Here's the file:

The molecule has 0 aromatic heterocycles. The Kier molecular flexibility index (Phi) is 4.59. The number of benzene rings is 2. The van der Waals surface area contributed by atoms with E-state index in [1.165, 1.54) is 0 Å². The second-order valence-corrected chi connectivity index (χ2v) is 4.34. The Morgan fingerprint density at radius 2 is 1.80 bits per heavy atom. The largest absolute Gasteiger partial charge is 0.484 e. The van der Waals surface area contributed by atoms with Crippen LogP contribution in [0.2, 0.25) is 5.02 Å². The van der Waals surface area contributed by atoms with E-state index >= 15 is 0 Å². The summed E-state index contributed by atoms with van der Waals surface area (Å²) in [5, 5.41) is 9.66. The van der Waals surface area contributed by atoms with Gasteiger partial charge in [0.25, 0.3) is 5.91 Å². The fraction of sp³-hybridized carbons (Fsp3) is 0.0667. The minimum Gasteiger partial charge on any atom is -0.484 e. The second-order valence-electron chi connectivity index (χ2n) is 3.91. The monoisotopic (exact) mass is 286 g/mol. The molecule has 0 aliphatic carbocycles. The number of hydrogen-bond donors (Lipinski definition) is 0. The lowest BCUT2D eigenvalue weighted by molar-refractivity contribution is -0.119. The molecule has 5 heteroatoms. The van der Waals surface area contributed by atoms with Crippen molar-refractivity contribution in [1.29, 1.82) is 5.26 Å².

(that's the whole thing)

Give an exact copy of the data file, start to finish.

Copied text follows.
The molecule has 0 aromatic heterocycles. The Kier molecular flexibility index (Phi) is 4.59. The number of benzene rings is 2. The van der Waals surface area contributed by atoms with E-state index in [1.165, 1.54) is 0 Å². The second-order valence-corrected chi connectivity index (χ2v) is 4.34. The Morgan fingerprint density at radius 2 is 1.80 bits per heavy atom. The largest absolute Gasteiger partial charge is 0.484 e. The van der Waals surface area contributed by atoms with Crippen LogP contribution in [0.2, 0.25) is 5.02 Å². The van der Waals surface area contributed by atoms with E-state index >= 15 is 0 Å². The summed E-state index contributed by atoms with van der Waals surface area (Å²) in [5, 5.41) is 9.66. The van der Waals surface area contributed by atoms with Gasteiger partial charge in [0.25, 0.3) is 5.91 Å². The fraction of sp³-hybridized carbons (Fsp3) is 0.0667. The minimum Gasteiger partial charge on any atom is -0.484 e. The second-order valence-electron chi connectivity index (χ2n) is 3.91. The monoisotopic (exact) mass is 286 g/mol. The molecule has 0 aliphatic carbocycles. The number of hydrogen-bond donors (Lipinski definition) is 0. The lowest BCUT2D eigenvalue weighted by molar-refractivity contribution is -0.119. The molecule has 5 heteroatoms. The van der Waals surface area contributed by atoms with Crippen molar-refractivity contribution in [1.29, 1.82) is 5.26 Å².